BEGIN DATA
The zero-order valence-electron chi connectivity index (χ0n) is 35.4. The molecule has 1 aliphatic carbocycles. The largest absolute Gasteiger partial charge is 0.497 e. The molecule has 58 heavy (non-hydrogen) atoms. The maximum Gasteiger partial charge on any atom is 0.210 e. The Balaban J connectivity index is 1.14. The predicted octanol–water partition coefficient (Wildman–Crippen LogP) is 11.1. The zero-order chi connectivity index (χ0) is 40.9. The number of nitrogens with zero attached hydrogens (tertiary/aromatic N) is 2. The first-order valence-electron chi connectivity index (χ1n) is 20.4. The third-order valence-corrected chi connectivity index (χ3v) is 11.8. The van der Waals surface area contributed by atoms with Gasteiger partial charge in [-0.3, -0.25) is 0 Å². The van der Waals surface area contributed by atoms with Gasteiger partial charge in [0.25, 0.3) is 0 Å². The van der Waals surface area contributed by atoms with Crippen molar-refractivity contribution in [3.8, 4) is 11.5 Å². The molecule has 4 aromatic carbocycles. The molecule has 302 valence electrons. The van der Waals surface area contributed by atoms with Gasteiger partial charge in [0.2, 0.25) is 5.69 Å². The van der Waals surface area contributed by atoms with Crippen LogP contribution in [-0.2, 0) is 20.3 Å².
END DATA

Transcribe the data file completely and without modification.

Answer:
The zero-order valence-electron chi connectivity index (χ0n) is 35.4. The molecule has 1 aliphatic carbocycles. The largest absolute Gasteiger partial charge is 0.497 e. The molecule has 58 heavy (non-hydrogen) atoms. The maximum Gasteiger partial charge on any atom is 0.210 e. The Balaban J connectivity index is 1.14. The predicted octanol–water partition coefficient (Wildman–Crippen LogP) is 11.1. The zero-order chi connectivity index (χ0) is 40.9. The number of nitrogens with zero attached hydrogens (tertiary/aromatic N) is 2. The first-order valence-electron chi connectivity index (χ1n) is 20.4. The third-order valence-corrected chi connectivity index (χ3v) is 11.8. The van der Waals surface area contributed by atoms with Gasteiger partial charge in [-0.3, -0.25) is 0 Å². The van der Waals surface area contributed by atoms with Gasteiger partial charge in [0.25, 0.3) is 0 Å². The van der Waals surface area contributed by atoms with Crippen molar-refractivity contribution in [3.8, 4) is 11.5 Å². The molecule has 4 aromatic carbocycles. The molecule has 302 valence electrons. The van der Waals surface area contributed by atoms with Gasteiger partial charge in [0.2, 0.25) is 5.69 Å². The van der Waals surface area contributed by atoms with Crippen LogP contribution in [-0.2, 0) is 20.3 Å².